Flash: Horror rom com
Tropes: Love triangle, night of revelry, new in town, overbearing parent, iconic landmark

’Til Death Do Us Part
1260 words


Yoruichi fucked around with this message at 04:13 on Jan 6, 2022

Simply Simon
Nov 6, 2010

📡scanning🛰️ for good game 🎮design🦔🦔🦔
Absurd tragedy

Heir/Heiress | “For my father!” | Overbearing parent | Night of revelry | Enemies are foils

Death of the Family
1484/1500 words

News of his father’s death had reached Juan on a Thursday, which had left him little time to organize a party on the weekend. Fortunately, most guests had private planes.

The wake in the mansion of his childhood was in full swing. People of all walks of life - CEOs, aristocrats, fresh millionaires - met and mingled and socialized. A roaring success, Juan congratulated himself. His fiancée sipped on a glass of warm champagne.

“Think it’s time for your speech, honey?”

Juan downed his fifth glass of the half hour. “It might be, Karlita. Can you be a dear and tell the DJ to announce me?”

She winced at her unloved nickname, but smiled nonetheless, and kissed him.

“He would have been a phenomenal in-law. Be nice to him in my name.” She left.

Through his drunken haze, Juan still saw her clearly, shining through the mass of faceless guests she passed. He did not deserve Karla. But then again - he took another glass of expensive liquor on his way up sweeping stairs to the podium - neither did he deserve anything else here.

“I don’t deserve this!”, Juan started his speech. “I’m humbled that you all came here on such short notice to help me get over my grief, honor my father, have some fun in these dark times. Special thanks to my fellow student, my wonderful fiancée Karla, who helped so much to set up this wonderful wake.”

As the spotlights focused on her reddening face, Juan braced himself with another gulp of his drink.

“A wake for a great man,” he continued once the applause had died down. “Once, you’d have called him a captain of industry, a man who spent most of his life establishing a company that would give tens of thousands secure jobs…”

The words dribbled from his mouth automatically, he’d heard and said them so often. A price acceptance ceremony, the opening of a new plant, a requiem: the man, the function, all the same.

“His office door was always open.” For his employees.
“He dealt swiftly and personally with problems.” Unless his family had them.
“He gave attention to every charity that deserved it.” I guess his shallow wife and spoiled son did not.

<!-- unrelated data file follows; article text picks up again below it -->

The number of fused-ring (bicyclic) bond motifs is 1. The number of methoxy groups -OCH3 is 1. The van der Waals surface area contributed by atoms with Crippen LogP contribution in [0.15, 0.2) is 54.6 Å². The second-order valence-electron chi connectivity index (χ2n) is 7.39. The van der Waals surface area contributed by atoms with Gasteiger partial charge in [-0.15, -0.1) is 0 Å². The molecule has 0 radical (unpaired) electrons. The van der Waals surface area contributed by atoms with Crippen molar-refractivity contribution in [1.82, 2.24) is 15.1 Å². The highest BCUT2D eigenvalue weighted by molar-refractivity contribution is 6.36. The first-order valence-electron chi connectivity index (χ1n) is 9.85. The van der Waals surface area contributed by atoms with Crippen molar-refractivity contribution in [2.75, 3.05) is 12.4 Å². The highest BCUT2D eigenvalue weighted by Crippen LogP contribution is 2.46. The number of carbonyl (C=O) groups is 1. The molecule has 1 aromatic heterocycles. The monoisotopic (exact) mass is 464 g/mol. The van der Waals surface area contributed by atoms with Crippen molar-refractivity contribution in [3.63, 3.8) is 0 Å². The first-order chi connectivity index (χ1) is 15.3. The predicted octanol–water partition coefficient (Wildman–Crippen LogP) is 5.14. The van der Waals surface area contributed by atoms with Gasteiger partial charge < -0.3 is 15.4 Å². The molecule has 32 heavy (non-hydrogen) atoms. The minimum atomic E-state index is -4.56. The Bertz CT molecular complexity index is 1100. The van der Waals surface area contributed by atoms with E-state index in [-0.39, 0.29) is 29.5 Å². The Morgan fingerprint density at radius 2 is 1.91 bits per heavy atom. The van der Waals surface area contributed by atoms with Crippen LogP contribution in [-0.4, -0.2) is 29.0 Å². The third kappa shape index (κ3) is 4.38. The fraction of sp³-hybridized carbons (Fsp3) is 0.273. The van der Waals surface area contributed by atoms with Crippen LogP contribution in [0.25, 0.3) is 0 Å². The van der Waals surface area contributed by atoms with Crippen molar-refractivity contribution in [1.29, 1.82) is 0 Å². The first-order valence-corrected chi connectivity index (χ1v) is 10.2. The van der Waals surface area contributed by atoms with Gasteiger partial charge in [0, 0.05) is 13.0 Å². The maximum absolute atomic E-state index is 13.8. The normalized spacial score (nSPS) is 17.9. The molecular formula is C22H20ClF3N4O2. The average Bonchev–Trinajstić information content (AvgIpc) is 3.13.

Finally, Juan had rattled off the last phrases, and somehow managed to not add his own spin to them. He didn’t know if the alcohol had helped or made it harder; in any case, he raised his almost empty glass for a toast.

“I salute Antonio Hernández Vázquez, philanthropist, humanist, beloved father. His wealth paid for this party, so you better be happy alongside me!

Juan rapidly emptied the bitter dregs of his drink. Had he said the last sentence out loud? He scanned the crowd. Nobody reacted. So probably not.

The crystal chandelier reflected multicolored lights. People danced on marble counters. Off the mahogany wall decor, club beats echoed.
And got cut off suddenly, when a sabre split the DJ set in half. The shocked silence swept away the pleasant dullness in Juan’s brain.

“You’re a disgrace!”, the masked man who had destroyed the music spat. Nimbly, he climbed onto the 19th-century-secretary desk where the sound equipment had been installed. “You mock your father with this revelry!”

Juan spread his arms in a gesture of magnanimity. “This is in honor of him, actually. You must have missed the speech.”

“Honor him with this,” the party-crasher said, and pointed the hilt of a second sabre towards Juan. “This won’t be your first Mensur. Just pretend you’re at your German fraternity, the ambiance is fitting.”

Everybody on the lower floor of the mansion stayed away from the madman with two swords. Juan smiled - and vaulted over the rails. What an opportunity to show his skills, trained with the best!
Like his father, who had done his share of youthful fencing.
Juan gripped the offered sabre with enough force to bury the memory in pain.

The two men began circling each other. “Please, tell me what exactly my father would hate about this.” Juan said with what he hoped sounded like lofty confidence.